3 Cinematic Match Cut Transitions
Learn 3 cinematic match cut transitions in adobe premiere pro. Match cuts are a great way to transition from scene to scene. It’s not merely a fancy transition; it’s a deep storytelling tool. you will understand how match cuts completely transform your projects, and how much critics and fans alike love this cinematic technique. And in this tutorial, I’ll show you 3 different match cuts transitions.
Types of graphic match cuts
Graphic match cuts can be used as visual metaphors. They imply that the objects are one-and-the-same, and they do this through a visible transformation. You can also use graphic match cuts for a seamless passage of time. It can be with a dissolve or a straight cut.
How much time has actually passed will help you decide how you go about one of these cuts, but it’s all about the feeling you want to create. You can graphic match cut across multiple transitions, allowing a single physical object to act as a visual throughline for your scene.
Transition with match on movement cuts
When you use a match on action cut, it draws a direct connection between the actions within both scenes. Functionally, movement is action, and it’s easier to connect two shots or scenes that are strung together by a quick transition.
It should be noted here that match-on-action cuts are also used, and more frequently, between shots in the same scene. Shooting dynamic fight scenes, for example, often employ match on action cuts when a punch lands or when a gun is fired to intensify the action itself.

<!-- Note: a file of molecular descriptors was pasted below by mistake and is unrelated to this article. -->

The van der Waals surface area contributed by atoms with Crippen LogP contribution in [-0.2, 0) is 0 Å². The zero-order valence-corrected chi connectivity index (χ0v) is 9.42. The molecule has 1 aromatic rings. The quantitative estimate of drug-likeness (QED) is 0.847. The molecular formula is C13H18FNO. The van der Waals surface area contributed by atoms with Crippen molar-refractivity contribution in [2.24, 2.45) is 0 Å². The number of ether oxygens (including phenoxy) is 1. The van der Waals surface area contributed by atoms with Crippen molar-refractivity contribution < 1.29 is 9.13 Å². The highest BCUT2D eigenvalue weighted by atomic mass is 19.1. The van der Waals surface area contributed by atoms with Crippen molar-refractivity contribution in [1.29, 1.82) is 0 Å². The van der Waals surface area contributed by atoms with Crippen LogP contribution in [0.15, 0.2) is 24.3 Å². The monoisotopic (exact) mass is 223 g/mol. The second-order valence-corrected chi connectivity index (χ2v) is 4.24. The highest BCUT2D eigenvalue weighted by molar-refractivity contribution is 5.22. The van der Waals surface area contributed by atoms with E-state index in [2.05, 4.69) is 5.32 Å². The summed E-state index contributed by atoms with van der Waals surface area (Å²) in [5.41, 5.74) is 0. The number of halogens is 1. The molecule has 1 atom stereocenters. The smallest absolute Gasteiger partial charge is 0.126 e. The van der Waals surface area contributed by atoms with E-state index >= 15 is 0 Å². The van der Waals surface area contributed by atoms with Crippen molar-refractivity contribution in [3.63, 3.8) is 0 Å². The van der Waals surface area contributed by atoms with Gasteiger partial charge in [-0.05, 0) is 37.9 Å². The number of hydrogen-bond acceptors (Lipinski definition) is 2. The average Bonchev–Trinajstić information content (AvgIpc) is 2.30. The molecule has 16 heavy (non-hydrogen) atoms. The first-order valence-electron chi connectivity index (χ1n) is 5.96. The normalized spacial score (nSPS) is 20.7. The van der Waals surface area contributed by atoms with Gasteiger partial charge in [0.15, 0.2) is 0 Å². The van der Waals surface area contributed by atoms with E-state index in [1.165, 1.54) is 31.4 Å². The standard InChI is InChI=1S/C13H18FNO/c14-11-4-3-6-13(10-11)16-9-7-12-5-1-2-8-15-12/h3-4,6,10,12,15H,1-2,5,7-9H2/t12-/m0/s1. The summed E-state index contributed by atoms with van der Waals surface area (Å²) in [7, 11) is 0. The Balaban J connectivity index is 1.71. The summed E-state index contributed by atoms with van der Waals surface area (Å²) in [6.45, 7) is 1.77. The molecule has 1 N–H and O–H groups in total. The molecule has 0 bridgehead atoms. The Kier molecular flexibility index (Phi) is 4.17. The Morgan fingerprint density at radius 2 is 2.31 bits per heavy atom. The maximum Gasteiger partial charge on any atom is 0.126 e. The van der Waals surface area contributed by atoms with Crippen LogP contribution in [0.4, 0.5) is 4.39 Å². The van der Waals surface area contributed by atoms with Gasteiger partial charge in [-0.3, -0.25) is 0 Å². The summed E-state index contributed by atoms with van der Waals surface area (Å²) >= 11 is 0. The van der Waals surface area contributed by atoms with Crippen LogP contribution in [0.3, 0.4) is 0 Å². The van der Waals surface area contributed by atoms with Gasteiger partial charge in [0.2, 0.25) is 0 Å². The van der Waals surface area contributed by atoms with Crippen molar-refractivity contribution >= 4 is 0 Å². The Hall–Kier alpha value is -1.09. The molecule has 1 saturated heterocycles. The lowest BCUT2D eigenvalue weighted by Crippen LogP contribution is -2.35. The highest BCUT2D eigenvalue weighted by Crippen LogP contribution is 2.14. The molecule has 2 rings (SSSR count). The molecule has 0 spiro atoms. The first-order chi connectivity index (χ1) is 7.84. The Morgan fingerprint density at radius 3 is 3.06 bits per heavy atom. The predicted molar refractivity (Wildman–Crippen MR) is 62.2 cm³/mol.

Transitions using a sound bridge
Any time audio is used in a scene transition, it falls under the umbrella term called a “sound bridge.” Audio is perhaps the most natural way to smoothly transition from one scene to the next. And there a few ways this is done.
Voice-over is a great example of a sound bridge, guiding us from scene to scene. Music, especially in a montage, is also another effective way to use audio to connect scenes.
There are also two very common sound transitions: the J-cut and the L-cut. In those techniques, the sound of one scene is used to “overlap” the two scenes. With a J-cut, the sound of Scene 1 is continued into the Scene 2. With an L-cut, Scene 2 is heard before we see the images.
For our purposes, we’ll focus on a true audio match cut, where the scene transition is guided with the use of similar sound design. This means that a single sound is “shared” between the two shots. For an insanely clever example, we need to turn to our main man, Edgar Wright.
At the beginning of one of the best horror movies, Shaun of the Dead, our title character is completely oblivious to the zombie apocalypse brewing around him. To hammer this joke home, Wright uses this scene of Shaun flipping through channels to tell him exactly what’s happening.